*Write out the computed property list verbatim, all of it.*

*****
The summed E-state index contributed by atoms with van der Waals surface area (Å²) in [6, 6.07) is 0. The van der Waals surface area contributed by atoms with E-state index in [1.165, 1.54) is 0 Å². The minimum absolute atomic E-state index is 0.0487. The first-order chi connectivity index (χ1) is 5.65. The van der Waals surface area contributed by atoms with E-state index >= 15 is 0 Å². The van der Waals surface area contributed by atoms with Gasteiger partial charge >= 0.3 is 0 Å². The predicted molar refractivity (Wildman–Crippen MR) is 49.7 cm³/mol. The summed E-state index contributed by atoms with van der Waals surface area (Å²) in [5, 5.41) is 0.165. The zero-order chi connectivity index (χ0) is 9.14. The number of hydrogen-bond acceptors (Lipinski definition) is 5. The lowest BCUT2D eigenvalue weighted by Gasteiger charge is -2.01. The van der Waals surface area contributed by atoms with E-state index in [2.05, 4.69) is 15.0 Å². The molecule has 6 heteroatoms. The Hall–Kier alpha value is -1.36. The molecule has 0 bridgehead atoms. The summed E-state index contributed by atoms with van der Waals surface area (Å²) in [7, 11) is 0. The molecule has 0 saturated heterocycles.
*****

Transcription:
The summed E-state index contributed by atoms with van der Waals surface area (Å²) in [6, 6.07) is 0. The van der Waals surface area contributed by atoms with E-state index in [1.165, 1.54) is 0 Å². The minimum absolute atomic E-state index is 0.0487. The first-order chi connectivity index (χ1) is 5.65. The van der Waals surface area contributed by atoms with E-state index >= 15 is 0 Å². The van der Waals surface area contributed by atoms with Gasteiger partial charge >= 0.3 is 0 Å². The predicted molar refractivity (Wildman–Crippen MR) is 49.7 cm³/mol. The summed E-state index contributed by atoms with van der Waals surface area (Å²) in [5, 5.41) is 0.165. The zero-order chi connectivity index (χ0) is 9.14. The number of hydrogen-bond acceptors (Lipinski definition) is 5. The lowest BCUT2D eigenvalue weighted by Gasteiger charge is -2.01. The van der Waals surface area contributed by atoms with E-state index in [2.05, 4.69) is 15.0 Å². The molecule has 6 heteroatoms. The Hall–Kier alpha value is -1.36. The molecule has 0 bridgehead atoms. The summed E-state index contributed by atoms with van der Waals surface area (Å²) in [7, 11) is 0. The molecule has 0 saturated heterocycles.